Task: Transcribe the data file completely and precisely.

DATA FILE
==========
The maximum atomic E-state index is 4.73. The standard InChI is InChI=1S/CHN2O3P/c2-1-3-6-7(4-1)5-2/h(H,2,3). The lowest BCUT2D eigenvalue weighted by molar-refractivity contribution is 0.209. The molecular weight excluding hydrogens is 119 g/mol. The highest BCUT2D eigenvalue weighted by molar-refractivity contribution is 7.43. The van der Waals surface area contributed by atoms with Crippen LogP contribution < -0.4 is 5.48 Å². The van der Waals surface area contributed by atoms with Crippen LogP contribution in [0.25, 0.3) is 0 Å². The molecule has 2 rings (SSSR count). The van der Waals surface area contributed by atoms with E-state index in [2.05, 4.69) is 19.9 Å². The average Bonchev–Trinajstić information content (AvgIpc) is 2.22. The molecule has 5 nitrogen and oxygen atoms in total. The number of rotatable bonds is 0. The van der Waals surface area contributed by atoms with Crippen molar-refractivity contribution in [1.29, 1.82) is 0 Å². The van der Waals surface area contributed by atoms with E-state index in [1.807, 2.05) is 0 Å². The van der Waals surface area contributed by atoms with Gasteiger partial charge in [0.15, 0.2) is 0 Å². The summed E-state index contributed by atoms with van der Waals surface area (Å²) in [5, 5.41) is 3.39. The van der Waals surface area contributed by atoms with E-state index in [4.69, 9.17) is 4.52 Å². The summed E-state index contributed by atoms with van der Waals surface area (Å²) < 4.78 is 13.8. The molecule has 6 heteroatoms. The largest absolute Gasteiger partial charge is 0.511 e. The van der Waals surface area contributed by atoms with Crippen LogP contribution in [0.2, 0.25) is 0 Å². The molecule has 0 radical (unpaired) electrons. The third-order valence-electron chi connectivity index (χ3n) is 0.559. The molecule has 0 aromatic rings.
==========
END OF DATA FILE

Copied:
The maximum atomic E-state index is 4.73. The standard InChI is InChI=1S/CHN2O3P/c2-1-3-6-7(4-1)5-2/h(H,2,3). The lowest BCUT2D eigenvalue weighted by molar-refractivity contribution is 0.209. The molecular weight excluding hydrogens is 119 g/mol. The highest BCUT2D eigenvalue weighted by molar-refractivity contribution is 7.43. The van der Waals surface area contributed by atoms with Crippen LogP contribution < -0.4 is 5.48 Å². The van der Waals surface area contributed by atoms with Crippen LogP contribution in [0.25, 0.3) is 0 Å². The molecule has 2 rings (SSSR count). The van der Waals surface area contributed by atoms with E-state index in [2.05, 4.69) is 19.9 Å². The average Bonchev–Trinajstić information content (AvgIpc) is 2.22. The molecule has 5 nitrogen and oxygen atoms in total. The number of rotatable bonds is 0. The van der Waals surface area contributed by atoms with Crippen molar-refractivity contribution in [1.29, 1.82) is 0 Å². The van der Waals surface area contributed by atoms with E-state index in [1.807, 2.05) is 0 Å². The van der Waals surface area contributed by atoms with Gasteiger partial charge in [0.15, 0.2) is 0 Å². The summed E-state index contributed by atoms with van der Waals surface area (Å²) in [5, 5.41) is 3.39. The van der Waals surface area contributed by atoms with E-state index in [4.69, 9.17) is 4.52 Å². The summed E-state index contributed by atoms with van der Waals surface area (Å²) < 4.78 is 13.8. The molecule has 6 heteroatoms. The largest absolute Gasteiger partial charge is 0.511 e. The van der Waals surface area contributed by atoms with Crippen LogP contribution in [0.2, 0.25) is 0 Å². The molecule has 0 radical (unpaired) electrons. The third-order valence-electron chi connectivity index (χ3n) is 0.559. The molecule has 0 aromatic rings.